Installing a SSB mobile station presents a greater challenge. Avoiding noise and interference with the amplitude modulated SSB signal often requires solid radio component grounding and bonding of vehicle components, and it may involve troubleshooting vehicle electronics to track down vexing noise sources. Mobile antennas for the HF bands most typically used with SSB are more complex due to the necessity for them to be electrically shortened from their full 1/4-wave or 1/2 wavelength size, and they may require more complex installation methods or station components, such as a transmatch or tuner. We recommend that the newer ham start with an FM-only, dual-band mobile station for the VHF and UHF bands noted above.
FM-only dual-band VHF/UHF mobile transceiver costs start around $300 for the major brands. Single-band mobiles are cheaper, and highly featured dual-banders can be significantly more expensive. Mobile stations that provide HF bands and SSB mode tend to start around $700 for the major brands.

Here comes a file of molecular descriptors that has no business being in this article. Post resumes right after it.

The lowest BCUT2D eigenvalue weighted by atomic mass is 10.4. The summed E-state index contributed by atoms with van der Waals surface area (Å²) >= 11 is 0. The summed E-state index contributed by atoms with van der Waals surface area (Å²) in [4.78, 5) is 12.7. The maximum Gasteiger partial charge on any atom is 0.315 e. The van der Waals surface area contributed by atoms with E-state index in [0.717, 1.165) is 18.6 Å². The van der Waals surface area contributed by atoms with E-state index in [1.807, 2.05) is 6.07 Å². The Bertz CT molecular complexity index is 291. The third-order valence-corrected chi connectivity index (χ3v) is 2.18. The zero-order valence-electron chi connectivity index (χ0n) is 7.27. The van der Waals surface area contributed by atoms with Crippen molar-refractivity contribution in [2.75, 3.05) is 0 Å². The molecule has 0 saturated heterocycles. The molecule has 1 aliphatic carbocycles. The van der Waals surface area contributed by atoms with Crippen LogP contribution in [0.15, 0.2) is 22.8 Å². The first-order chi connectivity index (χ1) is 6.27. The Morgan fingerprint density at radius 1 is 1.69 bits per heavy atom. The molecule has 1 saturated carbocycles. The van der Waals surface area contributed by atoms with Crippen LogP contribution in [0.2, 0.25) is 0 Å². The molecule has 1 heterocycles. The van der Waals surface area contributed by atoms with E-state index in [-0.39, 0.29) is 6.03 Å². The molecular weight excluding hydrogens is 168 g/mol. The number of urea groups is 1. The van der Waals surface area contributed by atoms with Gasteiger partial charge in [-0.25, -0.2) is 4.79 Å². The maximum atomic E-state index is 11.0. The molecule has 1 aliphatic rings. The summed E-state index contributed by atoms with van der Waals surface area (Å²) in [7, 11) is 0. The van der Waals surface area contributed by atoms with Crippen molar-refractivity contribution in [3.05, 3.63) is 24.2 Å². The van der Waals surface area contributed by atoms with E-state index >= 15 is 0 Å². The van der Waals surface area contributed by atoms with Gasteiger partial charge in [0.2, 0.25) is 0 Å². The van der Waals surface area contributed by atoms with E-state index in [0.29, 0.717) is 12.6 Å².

The Base Station
The term base station means a radio station that is fixed in one place, usually in the home. A mobile station like those described above may be configured with a DC power supply to serve as a base station, and there are larger and more capable radios designed specifically for base station implementation. A base station will use a handheld microphone much like the mobile station, or it may use a desktop mic or boom mic if the operator chooses such substitutions. An external antenna is most commonly implemented with a base station, typically mounted on a mast or a tower outside the home. A wide variety of antenna types are feasible with the base station, including directional antennas that boost signal strength (provide gain) in the pointing direction of the antenna.